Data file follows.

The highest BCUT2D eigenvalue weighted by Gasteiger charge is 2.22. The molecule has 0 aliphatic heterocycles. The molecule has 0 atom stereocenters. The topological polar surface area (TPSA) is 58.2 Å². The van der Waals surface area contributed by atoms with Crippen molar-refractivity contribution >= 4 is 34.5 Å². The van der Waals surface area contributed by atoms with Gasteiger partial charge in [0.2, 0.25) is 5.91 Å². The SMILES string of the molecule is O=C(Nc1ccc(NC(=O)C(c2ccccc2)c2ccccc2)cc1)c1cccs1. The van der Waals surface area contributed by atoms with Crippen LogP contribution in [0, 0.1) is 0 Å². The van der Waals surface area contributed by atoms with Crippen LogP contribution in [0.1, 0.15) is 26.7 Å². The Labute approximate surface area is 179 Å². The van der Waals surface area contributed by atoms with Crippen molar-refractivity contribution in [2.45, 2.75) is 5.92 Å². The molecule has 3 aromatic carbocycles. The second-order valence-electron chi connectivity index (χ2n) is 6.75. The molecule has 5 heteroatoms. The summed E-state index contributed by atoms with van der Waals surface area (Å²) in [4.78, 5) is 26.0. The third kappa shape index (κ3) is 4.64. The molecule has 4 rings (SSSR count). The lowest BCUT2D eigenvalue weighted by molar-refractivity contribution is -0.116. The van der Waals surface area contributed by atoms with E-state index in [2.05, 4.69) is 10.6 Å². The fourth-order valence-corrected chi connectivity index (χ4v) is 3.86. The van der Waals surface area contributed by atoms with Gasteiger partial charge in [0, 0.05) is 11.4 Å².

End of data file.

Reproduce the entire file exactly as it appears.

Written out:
The highest BCUT2D eigenvalue weighted by Gasteiger charge is 2.22. The molecule has 0 aliphatic heterocycles. The molecule has 0 atom stereocenters. The topological polar surface area (TPSA) is 58.2 Å². The van der Waals surface area contributed by atoms with Crippen molar-refractivity contribution >= 4 is 34.5 Å². The van der Waals surface area contributed by atoms with Gasteiger partial charge in [0.2, 0.25) is 5.91 Å². The SMILES string of the molecule is O=C(Nc1ccc(NC(=O)C(c2ccccc2)c2ccccc2)cc1)c1cccs1. The van der Waals surface area contributed by atoms with Crippen LogP contribution in [0, 0.1) is 0 Å². The van der Waals surface area contributed by atoms with Crippen LogP contribution in [0.1, 0.15) is 26.7 Å². The Labute approximate surface area is 179 Å². The van der Waals surface area contributed by atoms with Crippen molar-refractivity contribution in [2.45, 2.75) is 5.92 Å². The molecule has 3 aromatic carbocycles. The second-order valence-electron chi connectivity index (χ2n) is 6.75. The molecule has 5 heteroatoms. The summed E-state index contributed by atoms with van der Waals surface area (Å²) in [4.78, 5) is 26.0. The third kappa shape index (κ3) is 4.64. The molecule has 4 rings (SSSR count). The lowest BCUT2D eigenvalue weighted by molar-refractivity contribution is -0.116. The van der Waals surface area contributed by atoms with E-state index in [2.05, 4.69) is 10.6 Å². The fourth-order valence-corrected chi connectivity index (χ4v) is 3.86. The van der Waals surface area contributed by atoms with Gasteiger partial charge in [0, 0.05) is 11.4 Å².